Probably no other argument against story structure pisses me off more than when someone says, “it’s just so formulaic.” Damn, I wish they’d say that about my writing. As Larry points out, formulaic is not a pejorative!

    All art has form. Period. All of nature has form. I mean, chromosomes are so damn formulaic. Change one of those puppies and you have a mutation and it will not be beneficial to the organism.

    I study form and I’m proud of it. Nuf’ said!

  3. kerry boytzun

    The people behind the crusades sold their products using torture and death. Selling Story Structure requires appealing to one’s common sense.

    It would be much easier the other way.

    How well one adheres to their story structure will determine greatly upon the success of their book, movie, or TV series. For example, the current Mr. Mercedes TV series is described on IMDB as “Tells the story of a psychopathic killer who drives a stolen Mercedes into a crowd and a recently retired detective who tries to bring him down.”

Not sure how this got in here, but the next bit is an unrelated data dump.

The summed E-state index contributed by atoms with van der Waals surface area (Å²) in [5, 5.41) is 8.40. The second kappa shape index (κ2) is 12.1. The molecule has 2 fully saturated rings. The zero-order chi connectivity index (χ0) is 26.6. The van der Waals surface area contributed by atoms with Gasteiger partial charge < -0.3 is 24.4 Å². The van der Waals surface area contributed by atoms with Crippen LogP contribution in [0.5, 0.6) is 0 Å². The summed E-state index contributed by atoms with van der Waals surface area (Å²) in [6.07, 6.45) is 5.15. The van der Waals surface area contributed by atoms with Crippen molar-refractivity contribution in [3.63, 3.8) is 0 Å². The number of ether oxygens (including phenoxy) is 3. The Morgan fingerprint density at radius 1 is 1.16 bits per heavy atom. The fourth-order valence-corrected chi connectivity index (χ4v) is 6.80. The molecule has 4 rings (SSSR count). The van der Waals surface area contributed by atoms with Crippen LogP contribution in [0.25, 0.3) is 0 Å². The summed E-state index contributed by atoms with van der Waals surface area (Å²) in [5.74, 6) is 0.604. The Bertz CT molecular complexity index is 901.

Concept is essentially a duel between a psychopath and a detective. This has been done before, such as Michael Mann’s Man Hunter 1986, and that movie was very successful.

    Trick question: are scenes involving the psychopath’s family and coworkers, or the detective and his neighbor—actually the duel itself? To say it another way, if you pay to see a boxing match between Tyson and Ali, do you want to either of those boxers fight other people?

    You might answer, “If it’s entertaining…but to a point because that’s not what I signed up for. I signed up to see who would win between Tyson and Ali.”

    Exactly. Concept is Tyson vs Ali…NOT Tyson’s past history on X or Ali’s past history on X, unless any of that history leads up to the fight and is relevant because it will AFFECT the fight itself.